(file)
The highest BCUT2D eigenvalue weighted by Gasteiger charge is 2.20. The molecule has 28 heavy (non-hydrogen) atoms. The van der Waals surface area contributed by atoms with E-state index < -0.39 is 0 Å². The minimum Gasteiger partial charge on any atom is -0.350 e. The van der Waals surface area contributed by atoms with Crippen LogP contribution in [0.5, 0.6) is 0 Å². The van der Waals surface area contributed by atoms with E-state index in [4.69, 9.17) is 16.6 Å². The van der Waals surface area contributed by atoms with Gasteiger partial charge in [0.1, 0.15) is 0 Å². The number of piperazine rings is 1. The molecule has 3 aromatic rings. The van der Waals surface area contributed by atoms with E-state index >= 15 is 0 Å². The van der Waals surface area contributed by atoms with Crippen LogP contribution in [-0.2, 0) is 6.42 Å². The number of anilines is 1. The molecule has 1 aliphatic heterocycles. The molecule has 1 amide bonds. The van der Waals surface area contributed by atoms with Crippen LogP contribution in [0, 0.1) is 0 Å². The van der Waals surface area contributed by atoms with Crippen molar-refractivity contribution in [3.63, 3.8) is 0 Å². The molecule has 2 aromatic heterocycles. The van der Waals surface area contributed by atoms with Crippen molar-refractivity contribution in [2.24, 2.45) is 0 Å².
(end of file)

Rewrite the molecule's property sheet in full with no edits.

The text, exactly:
The highest BCUT2D eigenvalue weighted by Gasteiger charge is 2.20. The molecule has 28 heavy (non-hydrogen) atoms. The van der Waals surface area contributed by atoms with E-state index < -0.39 is 0 Å². The minimum Gasteiger partial charge on any atom is -0.350 e. The van der Waals surface area contributed by atoms with Crippen LogP contribution in [0.5, 0.6) is 0 Å². The van der Waals surface area contributed by atoms with E-state index in [4.69, 9.17) is 16.6 Å². The van der Waals surface area contributed by atoms with Gasteiger partial charge in [0.1, 0.15) is 0 Å². The number of piperazine rings is 1. The molecule has 3 aromatic rings. The van der Waals surface area contributed by atoms with E-state index >= 15 is 0 Å². The van der Waals surface area contributed by atoms with Crippen LogP contribution in [-0.2, 0) is 6.42 Å². The number of anilines is 1. The molecule has 1 aliphatic heterocycles. The molecule has 1 amide bonds. The van der Waals surface area contributed by atoms with Crippen LogP contribution in [0, 0.1) is 0 Å². The van der Waals surface area contributed by atoms with Crippen molar-refractivity contribution in [3.63, 3.8) is 0 Å². The molecule has 2 aromatic heterocycles. The van der Waals surface area contributed by atoms with Crippen molar-refractivity contribution in [2.24, 2.45) is 0 Å².